I suppose tennis isn’t fundamentally about balance though I’d expect people good at it to have very good balance and probably to do specific training for that - it depends what level you’re talking about, as club players probably don’t bother so much about that, whilst balance clearly is fundamental to skateboarding and skating. The obvious difference is that the technique required to balance on skates or a skateboard is fundamentally completely different to the technique required on a slackline which I’d think might actually translate more closely to what tennis players do to balance. Though it’s surprising how different the techniques seem to be even on nominally quite similar sports - I can snowboard and wakeboard but found a skateboard quite tricky when I tried one (presumably I’d pick it up quicker than somebody who didn’t do either of those, but I certainly couldn’t step straight on one).

Also checking back I realised I missed this one from earlier:

Rock climbing is one of my current regular sports (along with uni and skating currently, the list of those I’ve done seriously is quite long) - I’m sure there are people who climb down at my wall who can do one handed chin ups, but they’re few and far between, I doubt anybody I climb with can do one, some can’t do two handed pull ups! Again it depends what level you’re talking about - I know some people who compete at national level and they are incredibly lean though you can see their muscles when they climb. Rock climbers at that level do a lot of training other than climbing - it’s not necessarily the climbing itself developing that strength - though neither is the ability to do one handed pull ups essential, it’s far more about finger strength and technique. Personally I’m a far better climber now than I was when I could almost do one handed pull ups. Coming slightly back on topic, climbing is also a balance sport, slacklining is something climbing people do and the technique ought to translate (having been teaching beginners this week it was something I was emphasising to them). I also know Johnny Dawes (google him) and he’s an advocate of no handed climbing, just relying on his feet and balance.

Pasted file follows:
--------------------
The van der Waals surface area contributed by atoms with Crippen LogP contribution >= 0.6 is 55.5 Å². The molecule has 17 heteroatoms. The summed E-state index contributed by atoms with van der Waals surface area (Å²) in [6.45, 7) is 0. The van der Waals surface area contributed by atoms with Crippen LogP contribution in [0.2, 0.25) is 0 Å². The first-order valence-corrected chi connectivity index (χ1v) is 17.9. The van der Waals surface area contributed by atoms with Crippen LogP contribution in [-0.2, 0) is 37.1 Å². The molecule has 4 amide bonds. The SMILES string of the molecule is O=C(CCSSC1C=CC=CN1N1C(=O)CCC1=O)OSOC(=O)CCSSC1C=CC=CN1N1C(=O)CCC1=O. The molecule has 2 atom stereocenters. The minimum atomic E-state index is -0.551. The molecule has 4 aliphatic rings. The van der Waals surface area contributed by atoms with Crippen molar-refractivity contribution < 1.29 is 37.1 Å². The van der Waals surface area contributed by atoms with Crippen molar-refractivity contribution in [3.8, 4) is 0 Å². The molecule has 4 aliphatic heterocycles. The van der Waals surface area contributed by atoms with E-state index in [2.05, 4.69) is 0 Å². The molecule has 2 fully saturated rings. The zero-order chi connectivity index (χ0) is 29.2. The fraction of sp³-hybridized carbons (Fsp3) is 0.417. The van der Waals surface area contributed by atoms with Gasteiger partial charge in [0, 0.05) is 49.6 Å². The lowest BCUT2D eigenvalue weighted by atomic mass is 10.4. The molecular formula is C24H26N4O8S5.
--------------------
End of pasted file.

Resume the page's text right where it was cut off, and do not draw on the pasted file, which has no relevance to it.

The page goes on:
Hi Andrew,

Hey, great first post! Keep them coming.

I am of the opinion, that learning unicycling is an individual and personal thing. I think there could be better ways to evaluate beginners and monitor their progress, and adjust the learning program and scheduling for beginners. There could be better beginner specific learning equipment like the uni trainer. So until then, we all have to wing and experiment with it if the cookie cutter programs are not working for us.

I practice idling partly because my legs are very comfortable in the 12 and 6 oclock positions, not so much in the 3 and 9 o clock positions. part of what I am doing at this early stage is of course practicing keeping weight on the seat, and making my legs used to being in any static position, and moving in any direction.

I also think that a lot of the tiredness is due to the body not being used to it and everything struggling to balance and control the unicycle, both the muscular and nervous system.